Our relationship with God is both about intimacy and otherness at the same time.
Pope Benedict XVI taught his young German students in Cologne two words that speak of adoration: the Latin adoratio evokes the sending of a kiss, which the Holy Father didn’t hesitate to understand as a gesture of communion. In Greek, however, proskynesis evokes prosternation, in which man recognizes his littleness before the Infinite. Moses had to remove his sandals before the burning bush (Ex 3:5); Isaiah had to purify his lips with fire (Is 6:5-7); and the Apostle Paul fell to his knees before the Mystery (Eph 3:14).
Why has it become so difficult and so rare to pray on our knees, or to make a simple genuflection (nowadays replaced by a vague kind of nod, a pale imitation of the Greek Orthodox metanoia or Eastern salutations)? Are we such hostages to the culture of the self-made man, of people who owe nothing to anyone? Or of the ambient secularism which expunges all signs of transcendence?
When our sin distances us from God
A relationship with God is both about intimacy and otherness at the same time. The two don’t contradict each other but are, rather, mutually reinforcing. And that’s what is so overwhelming, first for Mary, and then for us: that the Highest of the High should look down with favor on the very low, on his “lowly servant,” as she said.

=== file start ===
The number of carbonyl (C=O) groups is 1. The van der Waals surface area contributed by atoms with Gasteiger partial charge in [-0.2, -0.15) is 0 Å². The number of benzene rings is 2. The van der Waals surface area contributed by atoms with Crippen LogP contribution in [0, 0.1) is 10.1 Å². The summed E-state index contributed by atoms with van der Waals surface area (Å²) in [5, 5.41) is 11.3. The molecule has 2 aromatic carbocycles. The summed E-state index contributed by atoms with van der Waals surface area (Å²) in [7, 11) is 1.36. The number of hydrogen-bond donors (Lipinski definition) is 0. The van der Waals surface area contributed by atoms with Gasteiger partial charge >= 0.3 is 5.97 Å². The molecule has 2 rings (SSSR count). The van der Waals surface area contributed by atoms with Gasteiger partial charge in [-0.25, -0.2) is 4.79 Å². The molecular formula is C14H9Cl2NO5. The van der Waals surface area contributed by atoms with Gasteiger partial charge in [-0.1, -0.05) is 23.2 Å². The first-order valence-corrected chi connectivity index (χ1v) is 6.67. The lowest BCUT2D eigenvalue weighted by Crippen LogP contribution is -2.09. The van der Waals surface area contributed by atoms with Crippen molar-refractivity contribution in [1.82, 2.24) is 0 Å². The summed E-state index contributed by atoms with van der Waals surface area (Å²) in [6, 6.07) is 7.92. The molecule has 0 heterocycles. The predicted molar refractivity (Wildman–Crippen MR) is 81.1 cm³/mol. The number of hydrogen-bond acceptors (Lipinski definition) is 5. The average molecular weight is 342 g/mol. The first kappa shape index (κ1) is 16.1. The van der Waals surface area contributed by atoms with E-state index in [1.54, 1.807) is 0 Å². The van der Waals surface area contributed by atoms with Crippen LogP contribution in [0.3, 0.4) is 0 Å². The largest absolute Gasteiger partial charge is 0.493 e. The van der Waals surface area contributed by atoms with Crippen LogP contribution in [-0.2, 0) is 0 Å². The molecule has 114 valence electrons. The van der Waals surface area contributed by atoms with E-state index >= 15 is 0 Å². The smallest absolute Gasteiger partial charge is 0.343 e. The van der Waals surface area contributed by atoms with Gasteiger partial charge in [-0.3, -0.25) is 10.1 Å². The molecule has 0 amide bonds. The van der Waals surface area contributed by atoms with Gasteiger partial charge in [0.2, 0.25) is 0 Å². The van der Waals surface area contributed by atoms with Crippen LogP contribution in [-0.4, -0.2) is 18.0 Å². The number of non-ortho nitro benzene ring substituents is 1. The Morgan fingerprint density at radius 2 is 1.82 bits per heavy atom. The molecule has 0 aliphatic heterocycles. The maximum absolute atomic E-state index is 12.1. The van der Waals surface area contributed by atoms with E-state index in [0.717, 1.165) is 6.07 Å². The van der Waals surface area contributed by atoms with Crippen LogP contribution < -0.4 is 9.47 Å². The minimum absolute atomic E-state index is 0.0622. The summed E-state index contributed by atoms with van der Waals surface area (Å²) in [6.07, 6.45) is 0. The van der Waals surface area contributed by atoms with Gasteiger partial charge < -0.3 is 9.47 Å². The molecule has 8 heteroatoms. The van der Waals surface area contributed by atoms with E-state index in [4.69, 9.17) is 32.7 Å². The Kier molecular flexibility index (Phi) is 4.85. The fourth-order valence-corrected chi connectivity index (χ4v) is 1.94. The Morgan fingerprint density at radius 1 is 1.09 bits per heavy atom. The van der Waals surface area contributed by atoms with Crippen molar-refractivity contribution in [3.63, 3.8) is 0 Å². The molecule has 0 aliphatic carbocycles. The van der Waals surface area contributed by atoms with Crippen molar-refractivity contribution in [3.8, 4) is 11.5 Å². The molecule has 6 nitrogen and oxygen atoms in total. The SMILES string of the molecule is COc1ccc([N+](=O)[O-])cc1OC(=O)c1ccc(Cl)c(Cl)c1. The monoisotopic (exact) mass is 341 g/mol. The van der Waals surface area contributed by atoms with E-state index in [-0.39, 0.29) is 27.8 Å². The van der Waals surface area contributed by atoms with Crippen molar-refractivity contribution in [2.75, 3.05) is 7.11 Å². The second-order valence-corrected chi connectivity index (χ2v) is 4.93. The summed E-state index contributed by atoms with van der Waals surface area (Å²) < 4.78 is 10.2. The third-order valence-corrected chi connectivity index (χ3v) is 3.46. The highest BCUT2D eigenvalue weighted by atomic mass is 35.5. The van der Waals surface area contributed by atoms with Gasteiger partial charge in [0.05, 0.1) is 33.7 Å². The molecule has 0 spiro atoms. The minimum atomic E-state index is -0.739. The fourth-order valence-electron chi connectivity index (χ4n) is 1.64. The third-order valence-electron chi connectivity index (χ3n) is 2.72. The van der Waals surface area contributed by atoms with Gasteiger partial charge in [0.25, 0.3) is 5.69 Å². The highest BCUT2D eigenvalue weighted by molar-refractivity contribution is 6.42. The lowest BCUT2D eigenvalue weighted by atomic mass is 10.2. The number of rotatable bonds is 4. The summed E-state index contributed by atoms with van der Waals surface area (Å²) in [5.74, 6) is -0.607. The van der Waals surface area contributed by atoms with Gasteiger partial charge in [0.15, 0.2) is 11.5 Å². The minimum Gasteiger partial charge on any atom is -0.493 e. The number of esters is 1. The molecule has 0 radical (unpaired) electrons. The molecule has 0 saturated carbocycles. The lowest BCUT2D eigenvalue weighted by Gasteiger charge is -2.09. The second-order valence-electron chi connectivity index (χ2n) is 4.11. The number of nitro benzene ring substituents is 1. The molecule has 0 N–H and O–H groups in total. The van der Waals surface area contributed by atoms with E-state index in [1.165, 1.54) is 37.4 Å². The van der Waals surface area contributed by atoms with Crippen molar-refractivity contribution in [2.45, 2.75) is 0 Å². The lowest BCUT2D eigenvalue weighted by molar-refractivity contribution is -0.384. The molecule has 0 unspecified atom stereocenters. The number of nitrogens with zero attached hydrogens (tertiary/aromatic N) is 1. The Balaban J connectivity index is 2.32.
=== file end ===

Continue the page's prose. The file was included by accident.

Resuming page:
A second distance digs even deeper into the first until it becomes a veritable abyss: that is our sin — the closure of our hearts, a willing separation. Recall Peter’s reaction at the time of the miraculous catch of fish: “Depart from me, for I am a sinful man, O Lord” (Lk 5:8). Here again, let’s not be too quick to tell ourselves that mercy will bridge the gap. While that’s true, at the same time it only underscores the fact that sin is intolerable, precisely because it wounds pure love, the infinite mercy. What an injustice! Again, justice and mercy aren’t contradictory, but mutually confirm each other. Have you ever noticed the disturbing evidence: In the history of Church, who was it then that painfully wept over their sins, who has been the most horrified by the slightest infidelity? Answer: the saints!
Let’s ask the Lord’s forgiveness each evening
We can’t enter into the presence of God without passing through a purification, a purgatory in the here and now. For, it’s true, no one lukewarm can approach the burning bush of Love. The authenticity of our relationship to God and so of the authenticity of our prayer is at stake. Because of us, we cry out, “Kyrie, eleison!” Because of Him we cry out, “Gloria in excelsis!” These are the two “notes” that open the Sunday liturgy (though some leave out one or the other without realizing how it destroys the whole spiritual balance).
But be careful: contrary to what we often think, there’s nothing bitter in a Christian’s confession of sin. It’s not sad! Or, rather, if there is a sadness for sin, it’s those tears of repentance that become tears of joy. For such is the effect of the wonder of merciful Love: the wound we inflict on Him is also the source of our healing.
So, each evening, it’s good to remember the wonders that lit up our day (Alleluia!), and then take a moment to recognize the infidelities, great and small, which darkened it (Forgive me, O Lord!). You’ll find that this is a path to conversion. And, at your next confession, you’ll really have something to say!
Father Alain Bandelier
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